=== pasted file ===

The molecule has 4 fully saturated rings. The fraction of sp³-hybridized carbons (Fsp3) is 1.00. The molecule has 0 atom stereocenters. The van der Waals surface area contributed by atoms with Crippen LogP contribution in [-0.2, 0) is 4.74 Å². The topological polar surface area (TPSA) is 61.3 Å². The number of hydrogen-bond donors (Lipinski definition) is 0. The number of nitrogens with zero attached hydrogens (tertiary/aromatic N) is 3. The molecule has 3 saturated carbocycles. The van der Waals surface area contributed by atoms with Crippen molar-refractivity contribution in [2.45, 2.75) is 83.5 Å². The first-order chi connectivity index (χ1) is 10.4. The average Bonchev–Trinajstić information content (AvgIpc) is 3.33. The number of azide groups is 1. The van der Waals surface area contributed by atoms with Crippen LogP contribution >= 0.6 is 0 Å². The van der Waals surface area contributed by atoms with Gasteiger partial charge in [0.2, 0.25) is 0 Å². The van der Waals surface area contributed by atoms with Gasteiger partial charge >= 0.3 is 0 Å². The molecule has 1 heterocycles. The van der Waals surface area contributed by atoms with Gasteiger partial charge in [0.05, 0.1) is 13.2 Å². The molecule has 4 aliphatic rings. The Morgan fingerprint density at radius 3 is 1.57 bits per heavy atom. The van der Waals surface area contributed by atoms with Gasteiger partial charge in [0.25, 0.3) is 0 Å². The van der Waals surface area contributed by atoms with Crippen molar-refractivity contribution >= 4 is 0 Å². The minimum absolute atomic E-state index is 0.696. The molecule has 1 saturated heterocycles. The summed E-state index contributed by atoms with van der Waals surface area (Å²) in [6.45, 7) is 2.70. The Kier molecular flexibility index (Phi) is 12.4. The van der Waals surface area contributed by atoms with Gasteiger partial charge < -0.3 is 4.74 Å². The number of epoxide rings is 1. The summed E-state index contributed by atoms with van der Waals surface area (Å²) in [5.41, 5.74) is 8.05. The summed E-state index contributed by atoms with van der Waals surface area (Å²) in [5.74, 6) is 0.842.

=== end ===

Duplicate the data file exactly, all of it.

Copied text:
The molecule has 4 fully saturated rings. The fraction of sp³-hybridized carbons (Fsp3) is 1.00. The molecule has 0 atom stereocenters. The van der Waals surface area contributed by atoms with Crippen LogP contribution in [-0.2, 0) is 4.74 Å². The topological polar surface area (TPSA) is 61.3 Å². The number of hydrogen-bond donors (Lipinski definition) is 0. The number of nitrogens with zero attached hydrogens (tertiary/aromatic N) is 3. The molecule has 3 saturated carbocycles. The van der Waals surface area contributed by atoms with Crippen molar-refractivity contribution in [2.45, 2.75) is 83.5 Å². The first-order chi connectivity index (χ1) is 10.4. The average Bonchev–Trinajstić information content (AvgIpc) is 3.33. The number of azide groups is 1. The van der Waals surface area contributed by atoms with Crippen LogP contribution >= 0.6 is 0 Å². The van der Waals surface area contributed by atoms with Gasteiger partial charge in [0.2, 0.25) is 0 Å². The van der Waals surface area contributed by atoms with Gasteiger partial charge >= 0.3 is 0 Å². The molecule has 1 heterocycles. The van der Waals surface area contributed by atoms with Gasteiger partial charge in [0.05, 0.1) is 13.2 Å². The molecule has 4 aliphatic rings. The Morgan fingerprint density at radius 3 is 1.57 bits per heavy atom. The van der Waals surface area contributed by atoms with Gasteiger partial charge in [0.25, 0.3) is 0 Å². The van der Waals surface area contributed by atoms with Crippen molar-refractivity contribution >= 4 is 0 Å². The minimum absolute atomic E-state index is 0.696. The molecule has 1 saturated heterocycles. The summed E-state index contributed by atoms with van der Waals surface area (Å²) in [6.45, 7) is 2.70. The Kier molecular flexibility index (Phi) is 12.4. The van der Waals surface area contributed by atoms with Gasteiger partial charge < -0.3 is 4.74 Å². The number of epoxide rings is 1. The summed E-state index contributed by atoms with van der Waals surface area (Å²) in [5.41, 5.74) is 8.05. The summed E-state index contributed by atoms with van der Waals surface area (Å²) in [5.74, 6) is 0.842.